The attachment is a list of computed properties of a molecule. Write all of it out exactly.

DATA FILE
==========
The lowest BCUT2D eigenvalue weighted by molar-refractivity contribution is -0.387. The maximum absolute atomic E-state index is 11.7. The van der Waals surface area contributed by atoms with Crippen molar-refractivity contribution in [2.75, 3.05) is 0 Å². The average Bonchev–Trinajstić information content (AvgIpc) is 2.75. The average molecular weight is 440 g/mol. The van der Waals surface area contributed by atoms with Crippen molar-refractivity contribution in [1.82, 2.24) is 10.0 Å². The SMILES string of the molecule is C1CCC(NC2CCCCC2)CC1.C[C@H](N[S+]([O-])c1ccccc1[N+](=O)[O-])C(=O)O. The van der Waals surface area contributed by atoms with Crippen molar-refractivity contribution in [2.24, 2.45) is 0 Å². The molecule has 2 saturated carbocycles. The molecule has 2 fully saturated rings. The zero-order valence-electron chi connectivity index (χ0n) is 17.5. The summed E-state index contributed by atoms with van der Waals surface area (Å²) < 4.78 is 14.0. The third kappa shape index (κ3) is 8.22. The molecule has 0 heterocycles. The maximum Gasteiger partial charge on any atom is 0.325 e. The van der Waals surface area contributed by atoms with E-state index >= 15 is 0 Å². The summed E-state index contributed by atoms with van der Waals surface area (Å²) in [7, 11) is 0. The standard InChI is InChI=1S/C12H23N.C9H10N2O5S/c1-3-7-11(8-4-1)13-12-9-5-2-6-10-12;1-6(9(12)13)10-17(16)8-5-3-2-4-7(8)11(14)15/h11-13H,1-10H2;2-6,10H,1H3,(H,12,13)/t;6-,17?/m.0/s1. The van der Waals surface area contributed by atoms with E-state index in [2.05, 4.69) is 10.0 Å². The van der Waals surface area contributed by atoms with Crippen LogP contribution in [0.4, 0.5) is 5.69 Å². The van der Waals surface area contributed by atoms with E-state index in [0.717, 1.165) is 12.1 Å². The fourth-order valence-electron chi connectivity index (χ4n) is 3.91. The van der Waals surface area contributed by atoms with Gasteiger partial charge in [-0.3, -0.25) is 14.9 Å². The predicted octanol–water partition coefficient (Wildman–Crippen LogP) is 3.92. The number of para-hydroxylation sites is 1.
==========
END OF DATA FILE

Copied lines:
The lowest BCUT2D eigenvalue weighted by molar-refractivity contribution is -0.387. The maximum absolute atomic E-state index is 11.7. The van der Waals surface area contributed by atoms with Crippen molar-refractivity contribution in [2.75, 3.05) is 0 Å². The average Bonchev–Trinajstić information content (AvgIpc) is 2.75. The average molecular weight is 440 g/mol. The van der Waals surface area contributed by atoms with Crippen molar-refractivity contribution in [1.82, 2.24) is 10.0 Å². The SMILES string of the molecule is C1CCC(NC2CCCCC2)CC1.C[C@H](N[S+]([O-])c1ccccc1[N+](=O)[O-])C(=O)O. The van der Waals surface area contributed by atoms with Crippen molar-refractivity contribution in [2.24, 2.45) is 0 Å². The molecule has 2 saturated carbocycles. The molecule has 2 fully saturated rings. The zero-order valence-electron chi connectivity index (χ0n) is 17.5. The summed E-state index contributed by atoms with van der Waals surface area (Å²) < 4.78 is 14.0. The third kappa shape index (κ3) is 8.22. The molecule has 0 heterocycles. The maximum Gasteiger partial charge on any atom is 0.325 e. The van der Waals surface area contributed by atoms with E-state index >= 15 is 0 Å². The summed E-state index contributed by atoms with van der Waals surface area (Å²) in [7, 11) is 0. The standard InChI is InChI=1S/C12H23N.C9H10N2O5S/c1-3-7-11(8-4-1)13-12-9-5-2-6-10-12;1-6(9(12)13)10-17(16)8-5-3-2-4-7(8)11(14)15/h11-13H,1-10H2;2-6,10H,1H3,(H,12,13)/t;6-,17?/m.0/s1. The van der Waals surface area contributed by atoms with E-state index in [2.05, 4.69) is 10.0 Å². The van der Waals surface area contributed by atoms with Crippen LogP contribution in [0.4, 0.5) is 5.69 Å². The van der Waals surface area contributed by atoms with E-state index in [0.717, 1.165) is 12.1 Å². The fourth-order valence-electron chi connectivity index (χ4n) is 3.91. The van der Waals surface area contributed by atoms with Gasteiger partial charge in [-0.3, -0.25) is 14.9 Å². The predicted octanol–water partition coefficient (Wildman–Crippen LogP) is 3.92. The number of para-hydroxylation sites is 1.